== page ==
His face contorted with anguish, Anargyros D recounted how he had lost everything in the aftermath of the Greek economic collapse — the food-processing factory founded by his father 30 years ago, his house, his car, his Rolex, his pride and now, he said, his will to live.
“Many times I have thought of taking my father’s car and driving it into a wall,” he said, declining to give his last name because he was reluctant to draw attention to himself under these circumstances.
Hunched over and shaking, he sat last week in the spartan office of Klimaka, a social services organization here that provides help to the swelling numbers of homeless and depressed Greek professionals who have lost their jobs and their dignity.
“I am a peaceful man but I hear my mother and father crying at night,” said Anargyros, 41. “We were the people in Greece who helped others. Now we are asking for help.”
It has been one year since Greece avoided bankruptcy when Europe and the IMF provided a 110 billion euro (US$155 billion) bailout. While no one expected the country to reverse its sagging economic fortunes quickly, the despair of Greeks like Anargyros D reflects a level of suffering deeper than anyone here had anticipated.
Economists are predicting a 4 percent contraction in GDP this year, and the raw numbers support the pessimism. Cement production is down 60 percent since 2006. Steel production has fallen, in some cases more than 80 percent, in the last two years. And analysts say that close to 250,000 private sector jobs will have been lost by the end of the year, pushing the unemployment rate above 15 percent.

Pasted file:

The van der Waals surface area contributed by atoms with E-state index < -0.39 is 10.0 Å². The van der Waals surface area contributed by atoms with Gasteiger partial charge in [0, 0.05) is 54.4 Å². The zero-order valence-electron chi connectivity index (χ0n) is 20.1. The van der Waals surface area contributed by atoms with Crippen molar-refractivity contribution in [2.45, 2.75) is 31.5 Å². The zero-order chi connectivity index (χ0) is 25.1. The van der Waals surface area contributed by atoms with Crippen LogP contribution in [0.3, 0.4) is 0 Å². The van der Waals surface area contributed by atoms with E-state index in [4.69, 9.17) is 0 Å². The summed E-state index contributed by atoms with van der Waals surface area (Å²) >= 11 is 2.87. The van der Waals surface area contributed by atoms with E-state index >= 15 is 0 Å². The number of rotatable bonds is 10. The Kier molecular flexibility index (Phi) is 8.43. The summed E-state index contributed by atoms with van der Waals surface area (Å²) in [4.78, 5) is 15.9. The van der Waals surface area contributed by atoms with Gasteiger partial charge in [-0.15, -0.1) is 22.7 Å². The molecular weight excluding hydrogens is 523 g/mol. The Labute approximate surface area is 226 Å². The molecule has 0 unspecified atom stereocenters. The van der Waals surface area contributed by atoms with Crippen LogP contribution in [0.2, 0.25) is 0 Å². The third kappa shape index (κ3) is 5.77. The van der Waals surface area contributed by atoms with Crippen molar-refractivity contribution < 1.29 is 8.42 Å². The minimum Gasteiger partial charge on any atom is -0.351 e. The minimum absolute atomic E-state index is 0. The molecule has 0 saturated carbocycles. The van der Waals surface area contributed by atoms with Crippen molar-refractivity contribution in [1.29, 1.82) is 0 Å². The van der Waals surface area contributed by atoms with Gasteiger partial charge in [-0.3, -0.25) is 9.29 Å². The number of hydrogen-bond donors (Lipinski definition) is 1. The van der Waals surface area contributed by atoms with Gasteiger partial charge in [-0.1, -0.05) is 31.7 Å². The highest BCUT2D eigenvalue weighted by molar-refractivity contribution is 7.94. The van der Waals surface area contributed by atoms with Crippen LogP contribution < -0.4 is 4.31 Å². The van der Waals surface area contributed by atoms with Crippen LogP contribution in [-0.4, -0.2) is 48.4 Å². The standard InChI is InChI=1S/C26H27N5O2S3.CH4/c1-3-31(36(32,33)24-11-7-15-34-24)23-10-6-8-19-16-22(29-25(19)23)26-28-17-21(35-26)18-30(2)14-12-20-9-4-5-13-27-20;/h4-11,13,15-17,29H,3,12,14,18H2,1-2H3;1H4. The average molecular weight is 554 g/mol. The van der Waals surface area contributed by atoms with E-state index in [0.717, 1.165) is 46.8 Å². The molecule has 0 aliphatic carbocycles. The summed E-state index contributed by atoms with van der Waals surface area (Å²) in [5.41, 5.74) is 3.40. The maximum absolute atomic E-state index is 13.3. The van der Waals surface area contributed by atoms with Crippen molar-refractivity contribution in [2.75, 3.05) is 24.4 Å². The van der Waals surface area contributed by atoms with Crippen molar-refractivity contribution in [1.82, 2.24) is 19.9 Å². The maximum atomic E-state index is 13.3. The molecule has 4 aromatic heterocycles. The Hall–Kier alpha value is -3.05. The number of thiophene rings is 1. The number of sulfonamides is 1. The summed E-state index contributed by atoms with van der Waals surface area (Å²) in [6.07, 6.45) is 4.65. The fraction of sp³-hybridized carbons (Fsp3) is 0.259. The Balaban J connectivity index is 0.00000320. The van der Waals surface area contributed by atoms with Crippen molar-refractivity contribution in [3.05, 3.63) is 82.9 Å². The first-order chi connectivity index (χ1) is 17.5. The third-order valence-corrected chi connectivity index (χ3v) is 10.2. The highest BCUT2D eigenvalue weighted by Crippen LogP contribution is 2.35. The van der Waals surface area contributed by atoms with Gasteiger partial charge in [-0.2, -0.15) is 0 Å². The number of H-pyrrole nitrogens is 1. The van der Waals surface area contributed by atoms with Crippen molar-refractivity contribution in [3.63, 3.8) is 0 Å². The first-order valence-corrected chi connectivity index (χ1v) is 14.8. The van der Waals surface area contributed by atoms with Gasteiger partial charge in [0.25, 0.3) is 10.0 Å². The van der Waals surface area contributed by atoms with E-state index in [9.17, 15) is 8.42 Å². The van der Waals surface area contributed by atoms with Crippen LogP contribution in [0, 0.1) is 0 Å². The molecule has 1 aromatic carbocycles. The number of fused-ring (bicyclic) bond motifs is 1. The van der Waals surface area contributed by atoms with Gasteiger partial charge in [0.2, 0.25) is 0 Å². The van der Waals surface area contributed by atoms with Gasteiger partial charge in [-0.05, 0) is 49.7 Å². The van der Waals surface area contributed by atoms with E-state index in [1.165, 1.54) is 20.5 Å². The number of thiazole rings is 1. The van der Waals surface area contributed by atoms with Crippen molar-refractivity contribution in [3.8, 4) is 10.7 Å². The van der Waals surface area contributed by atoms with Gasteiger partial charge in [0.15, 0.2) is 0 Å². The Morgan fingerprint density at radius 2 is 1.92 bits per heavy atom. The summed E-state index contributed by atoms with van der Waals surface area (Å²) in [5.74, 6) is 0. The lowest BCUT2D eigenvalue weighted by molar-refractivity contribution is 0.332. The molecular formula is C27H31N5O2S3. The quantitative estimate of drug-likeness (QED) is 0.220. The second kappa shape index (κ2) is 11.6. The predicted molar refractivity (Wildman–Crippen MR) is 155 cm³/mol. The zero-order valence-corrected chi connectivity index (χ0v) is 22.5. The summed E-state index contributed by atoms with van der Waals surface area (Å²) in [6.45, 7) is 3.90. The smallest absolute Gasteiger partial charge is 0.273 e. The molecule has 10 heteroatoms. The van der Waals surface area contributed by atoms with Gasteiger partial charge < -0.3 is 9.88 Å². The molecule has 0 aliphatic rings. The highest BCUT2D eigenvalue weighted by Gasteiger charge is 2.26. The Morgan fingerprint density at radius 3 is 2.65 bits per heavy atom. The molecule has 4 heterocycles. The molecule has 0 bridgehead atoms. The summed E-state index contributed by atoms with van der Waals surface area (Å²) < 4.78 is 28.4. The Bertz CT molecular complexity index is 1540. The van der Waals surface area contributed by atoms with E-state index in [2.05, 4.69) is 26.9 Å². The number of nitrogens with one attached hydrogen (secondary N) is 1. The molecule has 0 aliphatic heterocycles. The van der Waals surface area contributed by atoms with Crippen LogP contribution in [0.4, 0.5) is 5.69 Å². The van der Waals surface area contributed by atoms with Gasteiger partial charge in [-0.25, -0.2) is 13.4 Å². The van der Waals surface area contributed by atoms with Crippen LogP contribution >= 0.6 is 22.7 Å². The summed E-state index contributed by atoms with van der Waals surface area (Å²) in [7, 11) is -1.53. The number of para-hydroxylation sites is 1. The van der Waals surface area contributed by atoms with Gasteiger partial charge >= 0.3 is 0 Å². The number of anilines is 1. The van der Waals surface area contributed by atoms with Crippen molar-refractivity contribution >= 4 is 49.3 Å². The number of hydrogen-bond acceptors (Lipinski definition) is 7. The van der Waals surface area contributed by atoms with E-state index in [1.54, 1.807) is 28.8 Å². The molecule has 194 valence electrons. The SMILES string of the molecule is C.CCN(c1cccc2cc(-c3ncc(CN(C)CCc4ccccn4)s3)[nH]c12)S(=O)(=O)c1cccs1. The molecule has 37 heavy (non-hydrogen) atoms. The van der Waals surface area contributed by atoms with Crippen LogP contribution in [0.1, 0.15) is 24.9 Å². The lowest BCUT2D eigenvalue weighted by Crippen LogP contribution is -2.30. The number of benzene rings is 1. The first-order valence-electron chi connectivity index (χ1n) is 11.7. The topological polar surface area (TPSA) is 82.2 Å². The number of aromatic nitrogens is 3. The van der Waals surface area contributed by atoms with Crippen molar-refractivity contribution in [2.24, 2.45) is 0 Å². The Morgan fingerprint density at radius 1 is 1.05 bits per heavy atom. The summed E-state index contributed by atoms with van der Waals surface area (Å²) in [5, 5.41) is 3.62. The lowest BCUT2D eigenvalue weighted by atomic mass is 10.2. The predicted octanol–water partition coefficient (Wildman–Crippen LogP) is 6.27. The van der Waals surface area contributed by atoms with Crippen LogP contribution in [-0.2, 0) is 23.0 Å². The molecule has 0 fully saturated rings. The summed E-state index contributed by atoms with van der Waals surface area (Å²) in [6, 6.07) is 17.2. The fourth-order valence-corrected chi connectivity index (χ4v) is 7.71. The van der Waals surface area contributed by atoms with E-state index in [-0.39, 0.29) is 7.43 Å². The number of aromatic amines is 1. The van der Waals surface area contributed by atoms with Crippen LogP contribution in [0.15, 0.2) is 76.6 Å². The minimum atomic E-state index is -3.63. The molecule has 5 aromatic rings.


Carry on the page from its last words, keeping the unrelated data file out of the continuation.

With local headlines shouting of credit rating downgrades and the unlikely possibility that Athens might abandon the euro, panicky Greeks are pulling their money from banks. Greece lost 40 billion euros in deposits last year, and bankers here say withdrawals have increased recently.
These struggles have once again made Greece an urgent matter for the 17-nation eurozone, whose finance ministers met on Monday to discuss Greece and the debt crisis that has defied Europe’s year-long efforts to contain it.
On the table was whether Greece — which is now projected to miss its deficit target by as much as 2 percentage points of GDP this year — would require another round of loans totaling as much as 60 billion euros, and what further budget cuts would be required in return.
However, there is serious debate about whether this kind of prescription — subjecting Greece to more cuts and sacrifice in order to justify a second installment of funds from a reluctant Europe — is the right one.
This form of remedy violates two basic economic principles, according to Yanis Varoufakis, an economics professor and blogger at the University of Athens.
“You do not lend money at high interest rates to the insolvent and you do not introduce austerity into a recession,” he said. “It’s pretty simple: The debt is going up and GDP is going down. Have we not learned the lesson of 1929?”
The arrest on Saturday of IMF managing director Dominique Strauss-Kahn on sexual assault charges could create new uncertainty about a push for more severe austerity. Strauss-Kahn generally favored a less onerous approach, and if he is forced to resign it is possible that tougher conditions preferred by Germany will be imposed.